I was using English words to teach Malayalam consonants when I noticed that Malayalam has separate characters for the alveolar and retroflex versions of the same consonant. But I also noticed that these retroflex versions do exist in English as well (I could be wrong), just that there are no separate representations for them.

So, to teach my students the difference between an alveolar n and a retroflex n using English words, I told them that generally in English if its preceded by front vowels, the consonant gets an alveolar tongue placement, and retroflex if its preceded by back vowels.

e.g. the tongue placement for the n in fan, fence, fin is different from that in phone, funny.

Similarly for the l sounds in fill, fell, ally Vs fall, full And so on for t (pat vs pot) and d (adapt vs odd) as well.

However, I dont see a representation for these retroflex-y sounds in the 44-phonemes of English. Could I be wrong? Could this just be attributed to me being a native of South Asia where 'retroflexing' is very common?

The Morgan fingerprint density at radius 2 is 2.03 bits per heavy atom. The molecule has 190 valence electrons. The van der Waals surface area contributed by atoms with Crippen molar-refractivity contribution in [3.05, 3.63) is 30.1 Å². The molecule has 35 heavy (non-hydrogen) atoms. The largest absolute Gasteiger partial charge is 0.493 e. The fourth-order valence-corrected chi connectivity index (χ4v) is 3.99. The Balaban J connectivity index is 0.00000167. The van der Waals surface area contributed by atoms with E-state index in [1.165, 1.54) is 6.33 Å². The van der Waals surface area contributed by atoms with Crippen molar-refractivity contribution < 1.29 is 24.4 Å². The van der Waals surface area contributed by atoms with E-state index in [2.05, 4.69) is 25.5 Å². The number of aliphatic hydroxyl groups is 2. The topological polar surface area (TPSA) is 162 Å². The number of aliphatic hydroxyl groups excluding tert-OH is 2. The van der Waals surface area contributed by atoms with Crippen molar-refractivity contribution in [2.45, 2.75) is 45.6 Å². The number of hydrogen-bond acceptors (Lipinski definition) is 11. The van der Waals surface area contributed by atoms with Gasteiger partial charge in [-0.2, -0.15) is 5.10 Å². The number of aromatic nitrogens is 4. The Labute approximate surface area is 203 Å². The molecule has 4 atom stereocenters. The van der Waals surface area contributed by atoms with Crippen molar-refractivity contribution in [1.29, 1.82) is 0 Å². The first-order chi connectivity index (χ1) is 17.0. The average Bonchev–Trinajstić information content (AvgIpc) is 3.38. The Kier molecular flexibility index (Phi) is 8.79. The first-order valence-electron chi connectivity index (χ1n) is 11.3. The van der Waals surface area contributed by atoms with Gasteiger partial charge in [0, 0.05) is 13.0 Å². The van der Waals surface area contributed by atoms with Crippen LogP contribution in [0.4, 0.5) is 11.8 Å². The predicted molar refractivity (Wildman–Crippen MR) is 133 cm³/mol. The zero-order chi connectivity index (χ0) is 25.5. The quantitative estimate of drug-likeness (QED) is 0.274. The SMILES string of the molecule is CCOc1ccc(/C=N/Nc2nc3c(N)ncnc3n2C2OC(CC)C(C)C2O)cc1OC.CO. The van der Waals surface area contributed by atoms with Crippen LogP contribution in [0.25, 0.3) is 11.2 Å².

1 Answer 1


According to the definition of the term "phoneme", even if two distinct sounds (phones) are present in a language, they are not necessarily distinct phonemes. To be different phonemes, it must be possible for the use of one sound vs. the other to mark a difference in meaning.

Some linguists require this to be demonstrated by a specific pair of actual words with contrasting meanings where the only difference is the use of one sound vs. the other (called a "minimal pair"), such as sit and hit, which show that /s/ and /h/ are distinct phonemes in English. Other linguists allow for phoneme contrast to be demonstrated by "near-minimal pairs", where there may be other differences, but speakers agree in consistently using one sound vs. the other in different words based on on their to the meaning.

But there are no minimal pairs or even near-minimal pairs for alveolar n and retroflex n in English. Therefore, they aren't considered separate phonemes. The same goes for alveolar and retroflex versions of l, t, d. While you may be right about where these sounds occur in English (I can't tell), the pattern that you noticed would be about the phonetics of English pronunciation, not about the phonemes used in the English sound system.

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